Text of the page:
You could solder a XT30 socket on the battery and a plug on the board & a charger/charger adepter.

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Most sleds are inherently pretty poor sadly just based on how they work and the contact force.

I got a DNA75 mod the other day with a very good battery tube and I can say the performance is a good deal better thanks to the stronger contact.

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I'm working, sort of, on some low tank DNA75 mods and have FD battery tubes for them.  Those are nice and secure but way too big to fit into an ERM.

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awsum140 said:

... and have FD battery tubes for them.  Those are nice and secure but way too big to fit into an ERM.


Battery tubes? Where? I have been looking for those.

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Fat Daddy has battery tubes in brass or stainless for both 18650 and 26650.  Fixed positive post and the bottom post is actually the bottom cap and be screwed in to make a nice, tight, connection.  Scroll bout a third of the way down the page -

http://fatdaddyvapes.com/shop.html

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Gents, what about doing what some of those high end mechs do, like reomods. He's got replacement battery connectors, and copper springs, each about $5.

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Wayneo said:

Gents, what about doing what some of those high end mechs do, like reomods. He's got replacement battery connectors, and copper springs, each about $5.


:thumb:

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BillW50 said:


:thumb:


Those are still not great for high power mods, those mods do not have the current requirement we have. I have been using springs from other mods for a year or two, last one was ProVari latest version cut down so probably half the resistance and it is still not as good as the set up I posted above.

Also re tubes: the tube is not important, necessary or even useful unless you wanted to build a mod with a tube, IMO it would just take up room with no real benefit, but oversized mods are a pet hate of mine.  It's the contact area, pressure and resistance of the contacts that matter.  IMO it is easier to make good contacts rather than cram a tube into a mod that is not a tube mod.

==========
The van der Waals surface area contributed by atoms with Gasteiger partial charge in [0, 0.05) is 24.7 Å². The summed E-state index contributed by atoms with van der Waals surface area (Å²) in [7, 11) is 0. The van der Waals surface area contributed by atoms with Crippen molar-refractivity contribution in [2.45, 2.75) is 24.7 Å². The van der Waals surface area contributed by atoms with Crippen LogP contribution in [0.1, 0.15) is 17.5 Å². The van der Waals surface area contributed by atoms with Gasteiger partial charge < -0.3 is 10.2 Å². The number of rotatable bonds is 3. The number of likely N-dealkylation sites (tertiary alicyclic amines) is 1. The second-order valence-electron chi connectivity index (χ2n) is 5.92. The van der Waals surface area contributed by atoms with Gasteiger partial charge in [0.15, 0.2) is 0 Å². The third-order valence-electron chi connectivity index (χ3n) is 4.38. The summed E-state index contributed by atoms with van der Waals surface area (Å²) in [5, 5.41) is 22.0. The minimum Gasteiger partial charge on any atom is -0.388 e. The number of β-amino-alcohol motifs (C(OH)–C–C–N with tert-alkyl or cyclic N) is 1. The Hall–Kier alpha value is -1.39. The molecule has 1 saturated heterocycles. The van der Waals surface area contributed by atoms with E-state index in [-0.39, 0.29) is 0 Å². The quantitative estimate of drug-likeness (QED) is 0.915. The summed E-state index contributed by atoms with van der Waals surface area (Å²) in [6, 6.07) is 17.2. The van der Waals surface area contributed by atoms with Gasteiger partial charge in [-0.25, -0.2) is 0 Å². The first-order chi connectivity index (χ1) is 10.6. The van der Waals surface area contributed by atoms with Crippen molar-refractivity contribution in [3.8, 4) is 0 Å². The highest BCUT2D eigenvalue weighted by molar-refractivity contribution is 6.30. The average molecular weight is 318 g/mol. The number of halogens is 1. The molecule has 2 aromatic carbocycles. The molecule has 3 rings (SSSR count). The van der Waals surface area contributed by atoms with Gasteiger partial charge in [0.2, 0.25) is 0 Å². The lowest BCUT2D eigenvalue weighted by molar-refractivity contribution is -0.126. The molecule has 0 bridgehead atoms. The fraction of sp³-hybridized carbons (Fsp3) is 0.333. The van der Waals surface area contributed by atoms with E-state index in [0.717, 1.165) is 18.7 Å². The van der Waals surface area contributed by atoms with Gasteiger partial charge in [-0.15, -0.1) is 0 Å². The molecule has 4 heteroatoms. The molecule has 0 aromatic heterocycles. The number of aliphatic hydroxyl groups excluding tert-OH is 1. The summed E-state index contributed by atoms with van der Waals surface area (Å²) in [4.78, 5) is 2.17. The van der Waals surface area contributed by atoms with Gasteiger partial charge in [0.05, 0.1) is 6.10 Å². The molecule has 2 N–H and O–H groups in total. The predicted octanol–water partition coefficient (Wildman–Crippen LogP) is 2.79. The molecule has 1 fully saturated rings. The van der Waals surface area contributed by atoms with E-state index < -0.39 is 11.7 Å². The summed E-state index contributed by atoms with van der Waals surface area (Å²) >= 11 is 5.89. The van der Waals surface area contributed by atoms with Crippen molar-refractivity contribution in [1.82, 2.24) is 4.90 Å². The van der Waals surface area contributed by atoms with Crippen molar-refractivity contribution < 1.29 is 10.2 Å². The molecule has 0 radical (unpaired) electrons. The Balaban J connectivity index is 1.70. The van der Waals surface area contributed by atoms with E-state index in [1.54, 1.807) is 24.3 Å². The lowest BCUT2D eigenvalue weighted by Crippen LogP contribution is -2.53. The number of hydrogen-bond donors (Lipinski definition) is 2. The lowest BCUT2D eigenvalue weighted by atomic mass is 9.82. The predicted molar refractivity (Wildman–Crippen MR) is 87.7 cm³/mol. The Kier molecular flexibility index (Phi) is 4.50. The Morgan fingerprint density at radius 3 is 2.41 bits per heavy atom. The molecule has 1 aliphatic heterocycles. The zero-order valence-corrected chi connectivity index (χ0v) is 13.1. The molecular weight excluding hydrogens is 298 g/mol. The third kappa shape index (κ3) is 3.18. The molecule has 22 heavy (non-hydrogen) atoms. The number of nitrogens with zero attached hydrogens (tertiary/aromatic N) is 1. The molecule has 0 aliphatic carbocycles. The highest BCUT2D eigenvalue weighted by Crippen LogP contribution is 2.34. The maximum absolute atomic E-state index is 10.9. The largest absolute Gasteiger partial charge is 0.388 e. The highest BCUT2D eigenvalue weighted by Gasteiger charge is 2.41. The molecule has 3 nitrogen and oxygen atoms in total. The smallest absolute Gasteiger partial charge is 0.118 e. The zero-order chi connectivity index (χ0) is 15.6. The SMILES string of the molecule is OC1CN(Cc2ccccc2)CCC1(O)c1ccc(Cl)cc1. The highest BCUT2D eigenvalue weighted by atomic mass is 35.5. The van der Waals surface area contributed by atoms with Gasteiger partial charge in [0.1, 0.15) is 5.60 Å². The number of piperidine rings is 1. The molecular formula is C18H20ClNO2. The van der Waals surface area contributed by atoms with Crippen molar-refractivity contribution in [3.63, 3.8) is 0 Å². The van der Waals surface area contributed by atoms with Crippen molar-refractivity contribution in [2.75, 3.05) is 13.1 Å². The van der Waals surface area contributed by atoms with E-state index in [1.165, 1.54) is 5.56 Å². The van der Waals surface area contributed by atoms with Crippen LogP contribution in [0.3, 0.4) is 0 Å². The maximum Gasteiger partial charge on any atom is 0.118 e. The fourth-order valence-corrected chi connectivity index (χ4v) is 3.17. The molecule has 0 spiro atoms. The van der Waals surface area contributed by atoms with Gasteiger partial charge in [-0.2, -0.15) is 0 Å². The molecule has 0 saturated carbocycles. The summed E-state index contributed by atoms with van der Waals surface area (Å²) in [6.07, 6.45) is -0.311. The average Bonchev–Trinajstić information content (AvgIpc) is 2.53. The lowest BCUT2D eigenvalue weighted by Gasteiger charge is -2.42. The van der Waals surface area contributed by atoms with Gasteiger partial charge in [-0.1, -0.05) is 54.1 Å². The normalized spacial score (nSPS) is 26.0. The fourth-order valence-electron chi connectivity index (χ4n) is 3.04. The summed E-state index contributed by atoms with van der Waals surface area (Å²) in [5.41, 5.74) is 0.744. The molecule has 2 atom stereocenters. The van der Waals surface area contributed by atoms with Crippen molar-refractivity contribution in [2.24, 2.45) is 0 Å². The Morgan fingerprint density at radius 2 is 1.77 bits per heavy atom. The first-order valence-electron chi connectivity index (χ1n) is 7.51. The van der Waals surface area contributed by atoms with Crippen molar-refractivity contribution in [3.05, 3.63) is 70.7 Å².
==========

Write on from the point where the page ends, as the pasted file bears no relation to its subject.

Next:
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VB, you don't think that tube would work for a 75 watt, max, mod?  The contacts look very substantial to me, especially compared to a typical battery sled.  The fact that the bottom provides pressure when screwed in almost guarantees a good connection every time.  As far as size, there is space inside what I am building due to the diameter of RTAs like an Aromamizer.  A few extra mils in overall width aren't really all that important to me and is being dictated by the extrusion I'm using.

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awsum140 said:

VB, you don't think that tube would work for a 75 watt, max, mod?  The contacts look very substantial to me, especially compared to a typical battery sled.  The fact that the bottom provides pressure when screwed in almost guarantees a good connection every time.  As far as size, there is space inside what I am building due to the diameter of RTAs like an Aromamizer.  A few extra mils in overall width aren't really all that important to me and is being dictated by the extrusion I'm using.


Not saying there is anything wrong with the tube at all, just that it is unnecessary unless you want to design around a tube. If you took the tube and ground the body so it only had a 2 or 3 mm strip of metal each side lengthwise between the two terminals the performance would likely be the same. Or you could cut both ends off the tube and fit those in your box.